Rwanda will never apologise for protecting its people - Kagame

DR Congo
Rwanda will never apologise for protecting its people - Kagame
Paul Kagame

Kagame tells Africa Union Rwanda will never hesitate or apologise for protecting the security of its people, nor will we seek permission to do so.

ADDIS ABABA, ETHIOPIA | President Paul Kagame has refused to blink, at least not first, on the diplomatic impasse with Rwanda's neighbours DR Congo, telling the African Union that his country will neither hesitate nor apologise in its commitment to safeguarding the security of its citizens.

"Rwanda will never hesitate or apologise for protecting the security of its people," Kagame said. "Nor will we seek permission to do so."

Kagame was speaking at a mini-summit hosted by President João Lourenço of Angola to address the root causes of the ongoing insecurity in eastern DR Congo, including bad governance, ethnic discrimination and violence.

At the meeting dubbed, "Silencing the guns in Africa," Kagame and Tshisekedi did not shake hands as the Mwalimu Julius Nyerere Peace and Security Building was filled with tension.

Congolese President Felix Tshisekedi has long accused Rwanda and Kagame of providing military support to M23 rebels.

Rwanda has always denied the accusations, and instead counter that Kinshasa was backing FDLR -  a militia group largely responsible for the 1994 pogrom in Rwanda in which over a million people, the majority of them from the Tutsi ethnic group, were slaughtered.

"We lost over one million people during the Genocide against the Tutsi. Nothing and no one will be allowed to take us back," Kagame said.

During the second Congolese war in the 1990s, Rwanda and Uganda fought proxy wars in Kisangani city in eastern DR Congo, backing armed groups and seeking influence in the mineral-rich region.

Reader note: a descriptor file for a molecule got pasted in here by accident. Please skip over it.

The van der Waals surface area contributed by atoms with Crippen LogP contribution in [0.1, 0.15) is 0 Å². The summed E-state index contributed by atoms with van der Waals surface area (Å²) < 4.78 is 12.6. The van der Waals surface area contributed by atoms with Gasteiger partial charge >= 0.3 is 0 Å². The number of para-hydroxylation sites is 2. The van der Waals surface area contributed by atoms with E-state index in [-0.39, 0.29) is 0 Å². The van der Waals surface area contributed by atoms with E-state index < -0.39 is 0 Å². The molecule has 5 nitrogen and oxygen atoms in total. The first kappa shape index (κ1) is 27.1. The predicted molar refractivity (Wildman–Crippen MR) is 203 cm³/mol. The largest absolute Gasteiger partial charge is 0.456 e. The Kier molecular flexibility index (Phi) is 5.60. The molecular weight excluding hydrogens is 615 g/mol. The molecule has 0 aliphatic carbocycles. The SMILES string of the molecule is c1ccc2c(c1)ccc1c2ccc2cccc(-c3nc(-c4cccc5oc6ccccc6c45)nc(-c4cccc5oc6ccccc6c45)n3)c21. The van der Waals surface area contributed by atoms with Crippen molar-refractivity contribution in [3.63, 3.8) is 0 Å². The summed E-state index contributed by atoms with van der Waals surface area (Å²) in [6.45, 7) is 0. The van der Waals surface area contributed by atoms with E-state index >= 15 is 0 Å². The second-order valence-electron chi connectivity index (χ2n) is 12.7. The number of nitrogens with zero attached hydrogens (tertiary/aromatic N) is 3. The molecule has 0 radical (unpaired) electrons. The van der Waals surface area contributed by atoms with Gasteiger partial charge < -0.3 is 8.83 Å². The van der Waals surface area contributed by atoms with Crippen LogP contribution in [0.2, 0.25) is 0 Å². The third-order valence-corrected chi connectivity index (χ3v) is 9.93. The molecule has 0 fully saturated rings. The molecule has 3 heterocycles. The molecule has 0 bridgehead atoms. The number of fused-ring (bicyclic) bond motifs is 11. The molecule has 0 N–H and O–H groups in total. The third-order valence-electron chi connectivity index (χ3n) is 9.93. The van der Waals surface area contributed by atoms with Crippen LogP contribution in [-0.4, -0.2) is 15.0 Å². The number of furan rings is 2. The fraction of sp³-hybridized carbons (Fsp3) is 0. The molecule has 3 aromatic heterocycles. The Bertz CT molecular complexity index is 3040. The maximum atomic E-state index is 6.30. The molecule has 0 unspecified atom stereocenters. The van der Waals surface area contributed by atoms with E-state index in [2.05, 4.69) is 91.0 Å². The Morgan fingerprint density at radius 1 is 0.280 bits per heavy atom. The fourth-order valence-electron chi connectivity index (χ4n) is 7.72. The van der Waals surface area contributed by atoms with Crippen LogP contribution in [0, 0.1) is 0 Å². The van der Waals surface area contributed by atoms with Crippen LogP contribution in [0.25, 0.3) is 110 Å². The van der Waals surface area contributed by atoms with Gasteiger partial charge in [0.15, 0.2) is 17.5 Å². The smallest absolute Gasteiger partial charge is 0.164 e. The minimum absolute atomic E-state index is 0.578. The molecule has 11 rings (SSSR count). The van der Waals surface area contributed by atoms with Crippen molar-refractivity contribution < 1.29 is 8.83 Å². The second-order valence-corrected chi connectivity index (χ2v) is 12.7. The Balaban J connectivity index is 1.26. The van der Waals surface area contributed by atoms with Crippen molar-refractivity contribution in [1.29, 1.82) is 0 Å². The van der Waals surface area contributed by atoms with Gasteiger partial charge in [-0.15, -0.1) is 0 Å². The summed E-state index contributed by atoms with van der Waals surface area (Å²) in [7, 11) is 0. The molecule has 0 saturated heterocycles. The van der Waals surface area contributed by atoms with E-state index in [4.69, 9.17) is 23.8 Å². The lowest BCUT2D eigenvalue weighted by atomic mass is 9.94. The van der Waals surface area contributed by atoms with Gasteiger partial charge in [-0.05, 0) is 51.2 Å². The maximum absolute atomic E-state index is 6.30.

While there are more than 120 armed groups fighting over land and control of valuable minerals in Congo’s eastern regions, it is the M23 question that has caused the deepest rifts in the Great Lakes region.

The latest iteration has been similar to past incidents where the M23 fighters capture major towns only to retreat under a ceasefire agreement. However, the Congolese Tutsi fighters have often kept their influence in North Kivu.

'Adolf Hitler'

During last year's presidential elections, Tshisekedi and opposition candidates Moise Katumbi, Martin Fayulu, and Dennis Mukwege all promised to end the insecurity. But the incumbent drove the decibels in his rhetoric a notch higher, at one point likening Kagame to Adolf Hitler.

"I'm going to address Rwandan President Paul Kagame and tell him this: since he wanted to behave like Adolf Hitler by having expansionist aims, I promise he will end up like Adolf Hitler," Tshisekedi a rally in Bukavu, the capital of South Kivu province.

He said Congo's neighbours have "eyes bigger than their stomachs" and accused Rwandaof wanting to monopolise the wealth, particularly mining, in eastern DR Congo.

The United Nations and human rights groups accuse M23 of atrocities, including rape and mass killings, with the backing of Rwanda but Kagame says his country stands resolute in its commitment to safeguarding the security of its citizens.

He told the AU Summit that FDLR and their integration into the Congolse military FARDC must be addressed. The FDLR fled into Congolese jungles in July 1994 as Kagame's RPF forces marched into Kigali and ended a 100-day ethnic killing of the minority Tutsi.

Since then, Rwanda has accused the group of making repeated incursions into its territory and abducting or maiming citizens. But Kinshasa maintains this is a textbook excuse by Kagame to continue to peddle his influence on Africa's largest nation.

"There is no use arguing with those who have repeated their lies long enough, they have come to believe them," Kagame said even as he made a semblance of concession by indicating that Rwanda remains committed to peace through the established regional processes and mechanisms.

Kagame also presented his report as leader of the Institutional Reform of the African Union, indicating that the Peace Fund had been revitalised with $400 million mobilised, member states contributions at an all time high.

The 37th Ordinary Session of the Assembly of Heads of State and Government of the African Union kicked off on Saturday at at the African Union Headquarters in Addis Ababa, Ethiopia.

The theme of the year 2024 is, “Educate and Skill Africa for the 21st Century”.

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